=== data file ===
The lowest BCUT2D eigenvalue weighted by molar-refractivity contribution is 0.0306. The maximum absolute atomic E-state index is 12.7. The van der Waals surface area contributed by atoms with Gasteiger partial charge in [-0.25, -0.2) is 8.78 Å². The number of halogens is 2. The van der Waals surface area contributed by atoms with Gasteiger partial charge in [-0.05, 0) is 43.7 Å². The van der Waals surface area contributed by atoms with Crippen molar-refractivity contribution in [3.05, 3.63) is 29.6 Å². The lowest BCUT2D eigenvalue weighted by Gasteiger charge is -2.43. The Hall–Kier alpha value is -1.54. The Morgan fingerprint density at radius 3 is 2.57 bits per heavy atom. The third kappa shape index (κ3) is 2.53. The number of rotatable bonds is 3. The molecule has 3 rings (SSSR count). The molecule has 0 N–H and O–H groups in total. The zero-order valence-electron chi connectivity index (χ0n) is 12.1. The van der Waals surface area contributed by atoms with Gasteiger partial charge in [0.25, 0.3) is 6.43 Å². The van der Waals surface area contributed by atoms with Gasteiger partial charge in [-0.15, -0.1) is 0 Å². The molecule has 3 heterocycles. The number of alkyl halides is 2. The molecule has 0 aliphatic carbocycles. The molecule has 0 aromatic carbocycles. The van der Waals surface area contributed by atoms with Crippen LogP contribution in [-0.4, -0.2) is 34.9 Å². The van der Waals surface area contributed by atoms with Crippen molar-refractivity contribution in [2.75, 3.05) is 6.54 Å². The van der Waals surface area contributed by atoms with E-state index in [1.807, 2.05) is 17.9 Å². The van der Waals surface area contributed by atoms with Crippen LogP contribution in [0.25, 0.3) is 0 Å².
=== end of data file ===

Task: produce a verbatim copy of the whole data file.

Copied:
The lowest BCUT2D eigenvalue weighted by molar-refractivity contribution is 0.0306. The maximum absolute atomic E-state index is 12.7. The van der Waals surface area contributed by atoms with Gasteiger partial charge in [-0.25, -0.2) is 8.78 Å². The number of halogens is 2. The van der Waals surface area contributed by atoms with Gasteiger partial charge in [-0.05, 0) is 43.7 Å². The van der Waals surface area contributed by atoms with Crippen molar-refractivity contribution in [3.05, 3.63) is 29.6 Å². The lowest BCUT2D eigenvalue weighted by Gasteiger charge is -2.43. The Hall–Kier alpha value is -1.54. The Morgan fingerprint density at radius 3 is 2.57 bits per heavy atom. The third kappa shape index (κ3) is 2.53. The number of rotatable bonds is 3. The molecule has 3 rings (SSSR count). The molecule has 0 N–H and O–H groups in total. The zero-order valence-electron chi connectivity index (χ0n) is 12.1. The van der Waals surface area contributed by atoms with Gasteiger partial charge in [0.25, 0.3) is 6.43 Å². The van der Waals surface area contributed by atoms with Gasteiger partial charge in [-0.15, -0.1) is 0 Å². The molecule has 3 heterocycles. The number of alkyl halides is 2. The molecule has 0 aliphatic carbocycles. The molecule has 0 aromatic carbocycles. The van der Waals surface area contributed by atoms with Crippen LogP contribution in [-0.4, -0.2) is 34.9 Å². The van der Waals surface area contributed by atoms with Crippen molar-refractivity contribution in [2.75, 3.05) is 6.54 Å². The van der Waals surface area contributed by atoms with E-state index in [1.807, 2.05) is 17.9 Å². The van der Waals surface area contributed by atoms with Crippen LogP contribution in [0.25, 0.3) is 0 Å².